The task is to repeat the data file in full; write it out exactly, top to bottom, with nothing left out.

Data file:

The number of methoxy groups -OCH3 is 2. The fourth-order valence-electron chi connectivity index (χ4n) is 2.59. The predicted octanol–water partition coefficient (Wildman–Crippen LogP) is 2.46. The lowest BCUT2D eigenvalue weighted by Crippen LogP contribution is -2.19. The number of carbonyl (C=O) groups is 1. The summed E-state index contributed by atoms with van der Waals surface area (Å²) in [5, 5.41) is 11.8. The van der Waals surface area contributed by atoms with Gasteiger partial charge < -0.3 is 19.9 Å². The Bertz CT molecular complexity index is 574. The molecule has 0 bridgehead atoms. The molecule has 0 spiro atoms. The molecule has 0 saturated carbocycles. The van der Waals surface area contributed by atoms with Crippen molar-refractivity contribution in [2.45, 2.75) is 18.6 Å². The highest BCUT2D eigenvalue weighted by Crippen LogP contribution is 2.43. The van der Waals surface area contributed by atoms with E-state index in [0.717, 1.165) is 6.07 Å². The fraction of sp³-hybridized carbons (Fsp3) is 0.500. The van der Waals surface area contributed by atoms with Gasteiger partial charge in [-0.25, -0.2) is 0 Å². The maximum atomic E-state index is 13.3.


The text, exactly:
The number of methoxy groups -OCH3 is 2. The fourth-order valence-electron chi connectivity index (χ4n) is 2.59. The predicted octanol–water partition coefficient (Wildman–Crippen LogP) is 2.46. The lowest BCUT2D eigenvalue weighted by Crippen LogP contribution is -2.19. The number of carbonyl (C=O) groups is 1. The summed E-state index contributed by atoms with van der Waals surface area (Å²) in [5, 5.41) is 11.8. The van der Waals surface area contributed by atoms with Gasteiger partial charge < -0.3 is 19.9 Å². The Bertz CT molecular complexity index is 574. The molecule has 0 bridgehead atoms. The molecule has 0 spiro atoms. The molecule has 0 saturated carbocycles. The van der Waals surface area contributed by atoms with Crippen molar-refractivity contribution in [2.45, 2.75) is 18.6 Å². The highest BCUT2D eigenvalue weighted by Crippen LogP contribution is 2.43. The van der Waals surface area contributed by atoms with E-state index in [0.717, 1.165) is 6.07 Å². The fraction of sp³-hybridized carbons (Fsp3) is 0.500. The van der Waals surface area contributed by atoms with Gasteiger partial charge in [-0.25, -0.2) is 0 Å². The maximum atomic E-state index is 13.3.